People are calling this a victory because the BSA's decision purportedly reflects the inclusion and diversity that our country is supposed to represent. Our country does reflect those values, arguably more so than any country on earth. But our country is also supposed to represent freedom. The freedom of association. The freedom of assembly. The freedom of religion.
Pressuring private groups to associate with those who don't reflect their own values - in this case those who practice the sin of homosexuality - is not American. In fact, it is actually denying the rights guaranteed by our Constitution. The BSA - and any private group - has the right to define its membership standards. But somewhere along the line the BSA decided that homosexuals' demands are more important than a private group's freedom to assemble as it sees fit.
Not surprisingly, homosexual activists said the BSA decision is a start, but that it doesn't go far enough. They want the BSA to allow openly gay Boy Scout leaders, too. And of course, the BSA will have to, because how will it justify allowing a youth to join despite his homosexuality, and then deny that same person the right to become a leader because of his homosexuality? The BSA has backed itself into a corner and is now forced to lie in the bed it has made.
Those applauding the BSA decision because "inclusivity is the Christian thing to do" -- as some are saying -- are missing the point. Christians are absolutely called to love the sinner, but reject the sin. The Bible tells Christians homosexuality is a sin. As believers, the Christian thing to do is to lead people away from sin, not encourage a sinful lifestyle in the politically correct, misleading name of inclusion. And forcing people to deny their beliefs in the name of inclusivity is not a loving, Christian thing to do in itself.
The BSA oath pledges fidelity to God, an oath steeped in principles with which many Christians can identify, which may be why so many Christians have historically been drawn to the Boy Scouts of America. That homosexuality is seen as a sin by many Christians, and that the BSA up until now denied membership to those who openly embrace homosexuality, could be seen as based on religious-based principles. That radical homosexuals would force themselves on the BSA in the name of fairness and inclusivity effectively labels religion, by extension, as non-inclusive and non-fair.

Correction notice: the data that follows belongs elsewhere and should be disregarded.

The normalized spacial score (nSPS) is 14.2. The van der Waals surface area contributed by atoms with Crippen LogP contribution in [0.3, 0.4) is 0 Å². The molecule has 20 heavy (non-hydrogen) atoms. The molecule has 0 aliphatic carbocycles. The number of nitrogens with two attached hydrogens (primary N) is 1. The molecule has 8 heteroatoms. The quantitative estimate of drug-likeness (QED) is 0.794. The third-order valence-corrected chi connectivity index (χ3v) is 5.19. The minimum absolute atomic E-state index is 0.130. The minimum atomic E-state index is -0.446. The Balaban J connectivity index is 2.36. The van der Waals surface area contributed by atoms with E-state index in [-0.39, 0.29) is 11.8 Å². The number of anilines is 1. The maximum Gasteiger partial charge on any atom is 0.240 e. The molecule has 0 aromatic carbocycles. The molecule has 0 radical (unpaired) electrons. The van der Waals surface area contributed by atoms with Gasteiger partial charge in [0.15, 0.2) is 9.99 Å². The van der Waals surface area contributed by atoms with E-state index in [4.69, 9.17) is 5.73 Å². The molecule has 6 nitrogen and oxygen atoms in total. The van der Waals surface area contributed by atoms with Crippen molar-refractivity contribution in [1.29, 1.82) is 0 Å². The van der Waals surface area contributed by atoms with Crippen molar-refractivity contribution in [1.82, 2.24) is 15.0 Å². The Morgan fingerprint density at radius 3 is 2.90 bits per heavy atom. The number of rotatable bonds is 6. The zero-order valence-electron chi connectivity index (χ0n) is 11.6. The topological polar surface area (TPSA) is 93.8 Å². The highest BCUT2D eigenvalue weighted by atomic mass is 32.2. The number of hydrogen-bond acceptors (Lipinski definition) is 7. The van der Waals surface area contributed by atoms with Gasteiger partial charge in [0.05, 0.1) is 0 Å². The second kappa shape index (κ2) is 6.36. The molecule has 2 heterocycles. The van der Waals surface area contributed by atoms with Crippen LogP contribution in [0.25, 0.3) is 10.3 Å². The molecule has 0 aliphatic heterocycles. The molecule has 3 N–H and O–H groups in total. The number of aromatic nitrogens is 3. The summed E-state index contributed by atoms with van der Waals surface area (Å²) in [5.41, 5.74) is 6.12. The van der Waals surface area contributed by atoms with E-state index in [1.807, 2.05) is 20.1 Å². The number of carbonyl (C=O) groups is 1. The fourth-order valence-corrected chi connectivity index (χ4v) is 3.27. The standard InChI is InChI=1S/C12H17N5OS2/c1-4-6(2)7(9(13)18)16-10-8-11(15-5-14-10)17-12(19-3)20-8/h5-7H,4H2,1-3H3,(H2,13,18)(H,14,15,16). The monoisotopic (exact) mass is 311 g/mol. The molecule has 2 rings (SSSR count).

Think of the precedent set here by that. The BSA has agreed that certain Christian-based ethics must take a back seat to the sinful lifestyle of homosexuality, as if Christianity itself is in the wrong. How long before every institution will be pressured to forfeit its beliefs to the activists? In fact, how long before they are forced to by law?
Why the sexuality of children should even be brought into play in the first place, by the way, is beyond me. It's just another sign of how far our culture has fallen. The BSA will probably lose membership and financial support because of its decision to play into the hands of this fallen culture, and it deserves to. Had it stood up to the homosexuals it may have lost funding from some corporate and private sponsors, but I firmly believe it would have made up the difference from a resurgent base of support from those who would have appreciated the BSA standing its ground.
Instead one more American institution has fallen by the wayside because, blinded by the glaring light of political correctness, it lost sight of its rights as a private group to assemble freely. As for the homosexuals who are clamoring for tolerance, it would be nice if they practiced some tolerance of their own and allow private citizens to live and let live. After all, nobody is preventing homosexuals from forming their own groups that exclude heterosexuals if they so desire. And to those who will undoubtedly say this issue is about hating homosexuals, I simply say, try again. Wanting to uphold biblical principles and beliefs is not hateful. Accusing someone falsely of hate for the sake of advancing an agenda is what seems hateful.
This issue is not about hate, but about love for and a desire to preserve freedoms for everyone, keeping in mind that forced inclusion is not freedom. We are facing a steadfast encroachment on our freedoms here in America, and unless we protect the freedom of all, then freedom will be lost for all. That is too high a price to pay for the sake of appeasement in the name of political correctness.
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